Happy Birthday, Clinton Davisson
Brianne Christopher October 22, 2015
Clinton Davisson is an American physicist best known for his discovery of electron diffraction through the Davisson-Germer experiment. His findings brought about important developments in the field of quantum mechanics. On this day, which would have been his birthday, we celebrate Davisson’s storied history and many contributions to science.
A Commitment to Education and Research
Clinton Davisson was born in Bloomington, Illinois in 1881. His father was an artisan and his mother was a school teacher. After high school graduation, Davisson began his studies at the University of Chicago, where his attention to detail caught the eye of one of his professors, experimental physicist Robert A. Millikan. Financial hardship, however, forced him to leave school after just one year. He began working at a local telephone company, which sparked an interest in telephones.
Clinton Davisson in 1937.
In 1904, thanks to a recommendation from Millikan, Davisson was hired at Purdue University as an assistant. He went on to become an instructor of physics at Princeton University — all before he even earned a bachelor’s degree! Davisson later returned to the University of Chicago to complete his Bachelor of Science degree.
Moving forward under the direction of O.W. Richardson, Davisson sought to earn his PhD at Princeton University, completing a thesis titled “On The Thermal Emission of Positive Ions From Alkaline Earth Salts”. He started teaching as a professor at the Carnegie Institute of Technology shortly after receiving his PhD.
During World War I, Davisson took leave from teaching to take on a research position at Bell Telephone Laboratories. He ended up staying with the company for nearly 30 years, and for good reason. Bell Telephone Laboratories is where most of Davisson’s research on electrons took place.
An Accidental Discovery: The Davisson-Germer Experiment
At Bell Telephone Laboratories, Davisson met Lester Germer. From 1923 to 1927, the two men collaborated on research involving electrons and their patterns of behavior.
Clinton Davisson (left) and Lester Germer (right) in 1927.
Davisson and Germer’s initial intent was to observe the behavior of electrons aimed at the surface of a nickel. They wanted to analyze how many electrons would bounce off of the surface at various angles and see if they experienced diffuse reflection. To perform such analyses, the pair fired a beam of electrons from an electron gun at a piece of crystallized nickel at normal incidence within a chamber.
Thanks to a “lucky accident” during one experiment, air entered the chamber and produced an oxide film on the surface of the nickel. To get the film off of the nickel, Davisson and Germer heated it. This produced large, single-crystal structures over the nickel’s surface — unbeknownst to the research team. As the experiment continued, the electrons that were fired at the nickel scattered due to atoms released from the crystal structures. The results from this experiment generated a diffraction pattern that Davisson and Germer published in their research, but these weren’t the results that they had originally sought.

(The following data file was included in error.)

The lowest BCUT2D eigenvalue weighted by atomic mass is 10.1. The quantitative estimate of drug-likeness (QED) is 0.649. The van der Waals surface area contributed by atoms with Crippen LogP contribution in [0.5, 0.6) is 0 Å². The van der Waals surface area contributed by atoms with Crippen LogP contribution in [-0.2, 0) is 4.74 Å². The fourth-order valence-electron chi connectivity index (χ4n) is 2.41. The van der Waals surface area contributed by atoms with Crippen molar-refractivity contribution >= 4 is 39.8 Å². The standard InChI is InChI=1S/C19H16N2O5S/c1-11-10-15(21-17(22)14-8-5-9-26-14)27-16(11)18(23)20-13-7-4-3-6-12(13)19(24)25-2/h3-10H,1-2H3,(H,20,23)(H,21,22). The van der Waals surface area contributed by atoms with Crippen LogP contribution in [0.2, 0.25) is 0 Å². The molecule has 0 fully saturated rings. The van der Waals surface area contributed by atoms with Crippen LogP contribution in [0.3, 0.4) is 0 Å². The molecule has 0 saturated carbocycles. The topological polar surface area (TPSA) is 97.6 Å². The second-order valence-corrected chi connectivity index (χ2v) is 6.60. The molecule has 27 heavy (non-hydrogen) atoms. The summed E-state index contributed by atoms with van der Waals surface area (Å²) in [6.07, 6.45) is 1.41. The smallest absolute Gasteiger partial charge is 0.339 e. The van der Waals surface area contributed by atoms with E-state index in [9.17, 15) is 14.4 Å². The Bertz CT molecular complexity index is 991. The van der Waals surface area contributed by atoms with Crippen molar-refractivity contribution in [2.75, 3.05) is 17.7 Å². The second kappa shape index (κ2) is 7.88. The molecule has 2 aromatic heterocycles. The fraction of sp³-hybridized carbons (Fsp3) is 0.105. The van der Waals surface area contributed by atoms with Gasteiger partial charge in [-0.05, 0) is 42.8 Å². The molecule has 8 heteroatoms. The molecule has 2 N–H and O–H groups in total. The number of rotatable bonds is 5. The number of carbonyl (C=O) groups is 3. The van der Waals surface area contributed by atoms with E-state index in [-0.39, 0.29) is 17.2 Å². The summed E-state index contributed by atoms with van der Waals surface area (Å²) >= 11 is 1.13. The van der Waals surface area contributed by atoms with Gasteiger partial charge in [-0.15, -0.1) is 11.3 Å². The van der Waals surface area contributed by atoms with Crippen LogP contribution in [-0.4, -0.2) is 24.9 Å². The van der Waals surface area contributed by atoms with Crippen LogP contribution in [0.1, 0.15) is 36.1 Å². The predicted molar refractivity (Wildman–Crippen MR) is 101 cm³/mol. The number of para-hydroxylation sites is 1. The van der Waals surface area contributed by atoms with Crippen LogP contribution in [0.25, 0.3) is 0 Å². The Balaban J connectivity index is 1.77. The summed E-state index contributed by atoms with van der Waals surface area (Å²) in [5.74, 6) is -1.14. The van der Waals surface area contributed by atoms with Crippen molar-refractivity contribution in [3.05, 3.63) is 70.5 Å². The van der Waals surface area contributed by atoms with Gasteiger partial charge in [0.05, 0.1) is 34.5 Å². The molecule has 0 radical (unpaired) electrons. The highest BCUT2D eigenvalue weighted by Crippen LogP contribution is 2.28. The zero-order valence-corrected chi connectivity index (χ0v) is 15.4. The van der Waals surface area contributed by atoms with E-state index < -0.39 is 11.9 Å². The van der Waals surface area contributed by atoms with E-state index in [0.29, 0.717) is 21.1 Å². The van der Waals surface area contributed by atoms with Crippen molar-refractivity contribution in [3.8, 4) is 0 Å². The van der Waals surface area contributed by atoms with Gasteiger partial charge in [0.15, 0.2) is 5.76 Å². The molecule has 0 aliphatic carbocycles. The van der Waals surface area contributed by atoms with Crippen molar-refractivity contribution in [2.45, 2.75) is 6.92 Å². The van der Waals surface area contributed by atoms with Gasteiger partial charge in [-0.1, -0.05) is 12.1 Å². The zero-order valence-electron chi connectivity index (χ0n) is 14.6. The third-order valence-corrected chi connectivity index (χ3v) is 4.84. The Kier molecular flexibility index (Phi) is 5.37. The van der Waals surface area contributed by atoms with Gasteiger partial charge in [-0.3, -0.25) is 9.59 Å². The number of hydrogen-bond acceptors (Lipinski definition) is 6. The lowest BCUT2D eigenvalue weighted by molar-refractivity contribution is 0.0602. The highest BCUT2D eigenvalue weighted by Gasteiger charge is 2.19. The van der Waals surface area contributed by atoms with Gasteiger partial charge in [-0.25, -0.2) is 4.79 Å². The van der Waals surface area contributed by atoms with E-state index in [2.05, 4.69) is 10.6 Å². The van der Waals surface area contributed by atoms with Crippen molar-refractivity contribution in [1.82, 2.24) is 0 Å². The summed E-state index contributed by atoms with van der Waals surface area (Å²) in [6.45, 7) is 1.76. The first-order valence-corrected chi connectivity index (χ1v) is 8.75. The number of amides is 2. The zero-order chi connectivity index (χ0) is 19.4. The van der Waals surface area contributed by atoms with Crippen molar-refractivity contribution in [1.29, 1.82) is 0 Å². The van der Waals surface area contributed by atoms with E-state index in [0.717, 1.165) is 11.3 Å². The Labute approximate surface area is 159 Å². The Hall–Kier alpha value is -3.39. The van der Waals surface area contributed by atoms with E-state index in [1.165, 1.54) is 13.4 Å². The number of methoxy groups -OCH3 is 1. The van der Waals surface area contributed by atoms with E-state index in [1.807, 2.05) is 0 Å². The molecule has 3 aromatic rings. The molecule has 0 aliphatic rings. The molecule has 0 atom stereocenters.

Perhaps frustrated with his own research efforts, Davisson decided to attend a meeting at Oxford University that included discussions of quantum mechanics. While unknown to Davisson, a presenter at the meeting used the data from his recent experiments as proof of electron diffraction and the de Broglie hypothesis, which states that particles of matter have wave-like properties.
After Davisson realized that his work had been a breakthrough, the Davisson-Germer experiment, as it soon became known, moved forward. Davisson and Germer continued to study electron behavior and diffraction patterns, producing the first known measurement for an electron wavelength.
Award-Winning Contributions to Physics
In 1937, Davisson received the Nobel Prize in Physics for his discovery of electron diffraction during the Davisson-Germer experiment. He accepted the award alongside George Paget Thomson, who had performed similar research independently around the same time.
After retiring from Bell Telephone Laboratories in 1946, Davisson returned to teaching. He held a research professor position at the University of Virginia until his second retirement in 1954.
Aside from providing data for electron diffraction and proving the de Broglie hypothesis, Davisson’s contributions to science were a historical development for the theory of quantum mechanics. His electron diffraction findings also contributed to the later establishment of the Schrödinger equation. Throughout his storied teaching career, Davisson influenced countless students, including Joseph A. Becker, William Shockley, and — outside of the classroom — his own son, physicist Richard Davisson.
In addition to his Nobel Prize and other various institutional awards, a crater on the Moon is also named after Clinton Davisson in honor of his scientific research. Try to spot the Davisson crater the next time there is a clear night sky.
The Davisson lunar crater.
Happy birthday, Clinton Davisson!